8 oz. crema, crème fraiche, or sour cream
1 scant tbs ground cumin
1 tbs fresh lime juice
Kosher salt and black pepper, to taste

AVOCADO-TOMATILLO RELISH:
2 ripe Hass avocados, peeled, pitted and chopped
2 large tomatillos, husked, scrubbed, and chopped
3 tbs finely chopped red onion
1 small jalapeno chile, finely chopped, seeded if desired
3 tbs fresh lime juice
2 tbs olive oil
Kosher salt and black pepper, to taste

Directions:
First, make the SOUP: heat the olive oil in a soup pot over medium heat. Add carrot, onion, and garlic. Cook about 5 minutes, until the onion is translucent but not browned. Add the wine, bring to a boil, and cook until reduced by half.
Add the beans and reduce the heat to medium. Add the jalapenos, poblano, and stock. Simmer 30 minutes.
Remove from the heat and add the lime juice, salt and pepper. Use an immersion blender to puree until smooth. If the soup has cooled, rewarm before serving.
While the soup is simmering away, make the garnishes. I recommend starting with the GRILLED ONION RELISH: preheat a grill or grill pan to high heat. Cheater’s note: a griddle pan or nonstick or cast-iron skillet works fine as well. Just sayin’. Anywho, brush the onion slices with the olive oil, then season with salt and pepper. Grill on each side for 4-5 minutes, until lightly charred and cooked through. If the rounds start coming apart when you flip them, it’s fine. Remove the onions from the grill and chop.
For the TOMATO-SERRANO RELISH: combine the tomatoes and serrano chile in a bowl and season with salt and pepper.
For the CUMIN CREMA: place the crema in a small bowl, add the cumin and lime juice. Season with salt and pepper and whisk to thoroughly combine.
For the AVOCADO-TOMATILLO RELISH: gently combine the avocados, tomatillos, onion, jalapeno, lime juice, and oil in a bowl, then season with salt and pepper.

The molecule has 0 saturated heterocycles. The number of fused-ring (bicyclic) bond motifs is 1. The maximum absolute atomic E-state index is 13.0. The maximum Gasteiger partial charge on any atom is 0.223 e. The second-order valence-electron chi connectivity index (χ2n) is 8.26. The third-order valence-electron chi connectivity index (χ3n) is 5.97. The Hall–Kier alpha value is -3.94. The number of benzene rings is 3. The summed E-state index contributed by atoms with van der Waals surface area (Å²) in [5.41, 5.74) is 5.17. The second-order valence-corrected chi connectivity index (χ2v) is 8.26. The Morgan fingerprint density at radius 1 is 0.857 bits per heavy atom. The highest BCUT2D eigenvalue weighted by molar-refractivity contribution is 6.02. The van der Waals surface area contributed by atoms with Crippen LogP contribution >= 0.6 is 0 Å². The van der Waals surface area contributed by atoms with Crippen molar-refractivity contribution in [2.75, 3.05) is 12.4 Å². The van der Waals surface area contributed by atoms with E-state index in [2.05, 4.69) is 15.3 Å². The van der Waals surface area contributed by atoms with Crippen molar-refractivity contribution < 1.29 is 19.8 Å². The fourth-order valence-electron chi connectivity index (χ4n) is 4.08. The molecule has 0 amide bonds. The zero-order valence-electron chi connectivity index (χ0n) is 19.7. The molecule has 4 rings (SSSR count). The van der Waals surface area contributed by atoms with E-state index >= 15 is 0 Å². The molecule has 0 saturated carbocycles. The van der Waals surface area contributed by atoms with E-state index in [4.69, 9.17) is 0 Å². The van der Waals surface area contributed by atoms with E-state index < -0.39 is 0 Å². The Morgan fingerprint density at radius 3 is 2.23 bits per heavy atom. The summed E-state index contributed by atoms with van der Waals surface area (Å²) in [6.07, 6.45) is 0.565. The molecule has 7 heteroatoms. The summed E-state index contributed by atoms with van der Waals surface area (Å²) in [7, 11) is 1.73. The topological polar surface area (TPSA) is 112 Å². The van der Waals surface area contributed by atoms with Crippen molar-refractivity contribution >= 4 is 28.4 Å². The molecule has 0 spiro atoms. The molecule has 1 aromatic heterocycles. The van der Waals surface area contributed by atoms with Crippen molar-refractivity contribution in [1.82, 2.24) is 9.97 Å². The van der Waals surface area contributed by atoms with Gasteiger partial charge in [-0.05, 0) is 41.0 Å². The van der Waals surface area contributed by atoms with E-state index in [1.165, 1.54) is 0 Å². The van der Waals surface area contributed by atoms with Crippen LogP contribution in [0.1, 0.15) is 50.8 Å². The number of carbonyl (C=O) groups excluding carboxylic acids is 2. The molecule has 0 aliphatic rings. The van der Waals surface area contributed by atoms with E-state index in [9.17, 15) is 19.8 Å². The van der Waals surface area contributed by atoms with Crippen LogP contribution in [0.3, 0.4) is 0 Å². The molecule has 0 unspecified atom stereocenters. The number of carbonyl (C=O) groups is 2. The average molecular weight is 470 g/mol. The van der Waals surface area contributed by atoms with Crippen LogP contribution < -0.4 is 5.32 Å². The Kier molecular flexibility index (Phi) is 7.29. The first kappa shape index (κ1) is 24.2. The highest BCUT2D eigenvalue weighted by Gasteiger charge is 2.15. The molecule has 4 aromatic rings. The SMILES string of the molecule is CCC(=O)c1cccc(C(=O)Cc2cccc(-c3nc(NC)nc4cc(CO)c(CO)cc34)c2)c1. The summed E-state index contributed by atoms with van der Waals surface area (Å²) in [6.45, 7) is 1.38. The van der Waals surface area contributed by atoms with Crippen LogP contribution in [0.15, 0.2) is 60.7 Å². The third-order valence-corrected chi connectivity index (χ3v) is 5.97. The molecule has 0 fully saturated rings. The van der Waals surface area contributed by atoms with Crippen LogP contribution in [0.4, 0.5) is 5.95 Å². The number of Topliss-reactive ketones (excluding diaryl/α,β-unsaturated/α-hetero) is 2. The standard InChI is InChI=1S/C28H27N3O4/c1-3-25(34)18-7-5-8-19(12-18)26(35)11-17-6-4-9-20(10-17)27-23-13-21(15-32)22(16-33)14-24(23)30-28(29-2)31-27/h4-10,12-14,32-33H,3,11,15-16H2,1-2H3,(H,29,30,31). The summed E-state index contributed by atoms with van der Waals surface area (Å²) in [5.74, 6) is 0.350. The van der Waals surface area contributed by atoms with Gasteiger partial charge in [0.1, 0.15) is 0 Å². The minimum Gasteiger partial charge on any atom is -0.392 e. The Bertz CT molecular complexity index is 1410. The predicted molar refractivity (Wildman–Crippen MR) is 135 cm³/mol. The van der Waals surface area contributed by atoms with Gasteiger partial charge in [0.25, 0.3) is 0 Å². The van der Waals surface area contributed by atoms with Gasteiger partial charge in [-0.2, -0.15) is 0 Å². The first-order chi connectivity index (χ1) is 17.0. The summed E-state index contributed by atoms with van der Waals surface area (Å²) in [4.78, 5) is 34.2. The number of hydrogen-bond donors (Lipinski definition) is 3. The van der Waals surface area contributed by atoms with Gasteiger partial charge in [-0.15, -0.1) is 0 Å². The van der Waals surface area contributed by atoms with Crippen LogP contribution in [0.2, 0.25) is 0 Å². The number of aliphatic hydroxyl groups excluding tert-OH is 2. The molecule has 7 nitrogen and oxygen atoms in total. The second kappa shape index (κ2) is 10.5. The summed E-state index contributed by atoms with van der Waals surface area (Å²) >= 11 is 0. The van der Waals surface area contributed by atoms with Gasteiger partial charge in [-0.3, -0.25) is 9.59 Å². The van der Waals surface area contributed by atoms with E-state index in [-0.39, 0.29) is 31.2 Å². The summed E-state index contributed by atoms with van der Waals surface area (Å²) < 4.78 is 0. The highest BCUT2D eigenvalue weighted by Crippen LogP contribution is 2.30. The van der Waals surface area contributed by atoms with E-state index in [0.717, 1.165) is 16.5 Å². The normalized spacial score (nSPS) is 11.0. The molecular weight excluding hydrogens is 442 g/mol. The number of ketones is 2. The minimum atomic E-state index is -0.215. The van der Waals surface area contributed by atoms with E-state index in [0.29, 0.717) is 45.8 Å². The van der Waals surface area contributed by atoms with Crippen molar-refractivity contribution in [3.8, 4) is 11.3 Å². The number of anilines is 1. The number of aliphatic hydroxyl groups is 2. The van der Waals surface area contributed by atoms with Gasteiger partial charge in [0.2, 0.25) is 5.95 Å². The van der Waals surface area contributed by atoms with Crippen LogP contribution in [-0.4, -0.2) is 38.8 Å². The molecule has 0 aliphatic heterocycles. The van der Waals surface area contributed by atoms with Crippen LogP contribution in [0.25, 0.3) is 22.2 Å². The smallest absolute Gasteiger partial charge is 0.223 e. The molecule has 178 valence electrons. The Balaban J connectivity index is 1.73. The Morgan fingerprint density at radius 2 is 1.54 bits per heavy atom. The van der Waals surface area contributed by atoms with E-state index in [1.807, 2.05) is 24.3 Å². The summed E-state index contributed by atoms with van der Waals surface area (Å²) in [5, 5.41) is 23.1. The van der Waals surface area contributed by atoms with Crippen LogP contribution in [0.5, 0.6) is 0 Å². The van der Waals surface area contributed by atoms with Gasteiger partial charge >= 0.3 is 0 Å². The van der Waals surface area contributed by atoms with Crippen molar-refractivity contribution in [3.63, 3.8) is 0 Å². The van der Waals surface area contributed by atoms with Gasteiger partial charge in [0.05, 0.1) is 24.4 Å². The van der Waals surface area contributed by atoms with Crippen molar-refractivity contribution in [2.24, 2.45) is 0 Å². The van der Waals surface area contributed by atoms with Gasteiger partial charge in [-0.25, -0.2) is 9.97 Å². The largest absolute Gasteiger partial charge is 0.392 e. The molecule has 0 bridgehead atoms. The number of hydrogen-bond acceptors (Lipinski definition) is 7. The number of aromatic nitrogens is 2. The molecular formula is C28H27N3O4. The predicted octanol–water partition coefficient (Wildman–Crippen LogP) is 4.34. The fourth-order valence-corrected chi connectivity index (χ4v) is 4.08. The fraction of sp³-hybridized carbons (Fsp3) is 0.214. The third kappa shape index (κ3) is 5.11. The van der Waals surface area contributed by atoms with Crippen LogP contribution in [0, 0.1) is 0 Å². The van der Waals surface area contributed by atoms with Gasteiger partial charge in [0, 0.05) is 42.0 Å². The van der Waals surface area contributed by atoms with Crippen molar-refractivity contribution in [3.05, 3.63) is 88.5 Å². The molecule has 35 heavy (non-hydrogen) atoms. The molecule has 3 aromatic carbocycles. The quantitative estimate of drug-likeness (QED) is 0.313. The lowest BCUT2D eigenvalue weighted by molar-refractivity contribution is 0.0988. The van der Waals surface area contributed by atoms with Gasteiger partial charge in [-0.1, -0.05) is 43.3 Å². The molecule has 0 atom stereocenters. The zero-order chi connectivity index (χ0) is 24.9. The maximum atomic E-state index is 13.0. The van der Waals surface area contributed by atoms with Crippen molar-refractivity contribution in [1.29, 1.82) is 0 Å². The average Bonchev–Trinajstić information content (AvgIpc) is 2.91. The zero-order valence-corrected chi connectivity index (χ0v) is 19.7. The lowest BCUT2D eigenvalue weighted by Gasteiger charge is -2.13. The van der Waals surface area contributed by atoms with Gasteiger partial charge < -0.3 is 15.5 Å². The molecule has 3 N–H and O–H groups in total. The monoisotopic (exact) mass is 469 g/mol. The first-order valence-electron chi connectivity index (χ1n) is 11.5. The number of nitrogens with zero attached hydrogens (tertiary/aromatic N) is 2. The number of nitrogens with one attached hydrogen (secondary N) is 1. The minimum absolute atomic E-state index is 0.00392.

To serve, ladle soup into bowls, then spoon at least one tablespoon of each garnish on the soup, laying them side-by-side as much as possible. And it’s totally okay to add more of any or all garnishes when your bowl of soup is halfway gone. That’s why you make so much of each garnish!

Zucchini Tacos with Corn Salsa and Chipotle Crema

Zucchini Tacos with Corn Salsa and Chipotle Crema

Years ago, when I finally decided to start eating from the produce aisle on a voluntary basis, I’ve been searching for a vegetable-based taco that meets with my admittedly high and exacting taco standards. Which are the following: they must be filling and hefty, no matter what the contents; flavor must be extremely bold and in your face; there must be a touch of heat and spice from chiles of some kind; there must be multiple components that complement each other.

Zucchini Tacos with Corn Salsa and Chipotle Crema

Vegetarian tacos generally fail at most of these criteria, particularly the last one. It often feels like people, more specifically restaurants and food trucks, think that if the filling is vegetable or bean based, then it might be overkill to top it with a vegetable or bean-based salsa. No!! Not at all! In fact it’s quite necessary to provide that contrast of textures, and that is a bit tougher on a vegetable-based taco.

Zucchini Tacos with Corn Salsa and Chipotle Crema

But with this blog post, I’m proving beyond any doubt that it is entirely possible. The key is choosing different textures between the main event filling and the garnish. This taco is, thus far, my hands down favorite meat-free taco ever, and it’s not a stretch to say it’s going in my top ten tacos eaten ever. The zucchini here is chopped and sautéed, so a chopped tomato salsa really wouldn’t work. The textures and shapes would be too similar. Corn kernels are a perfect solution. Then the chipotle crema adds a creamy note that this taco just begs for, plus that heat and spice that I personally require on all tacos.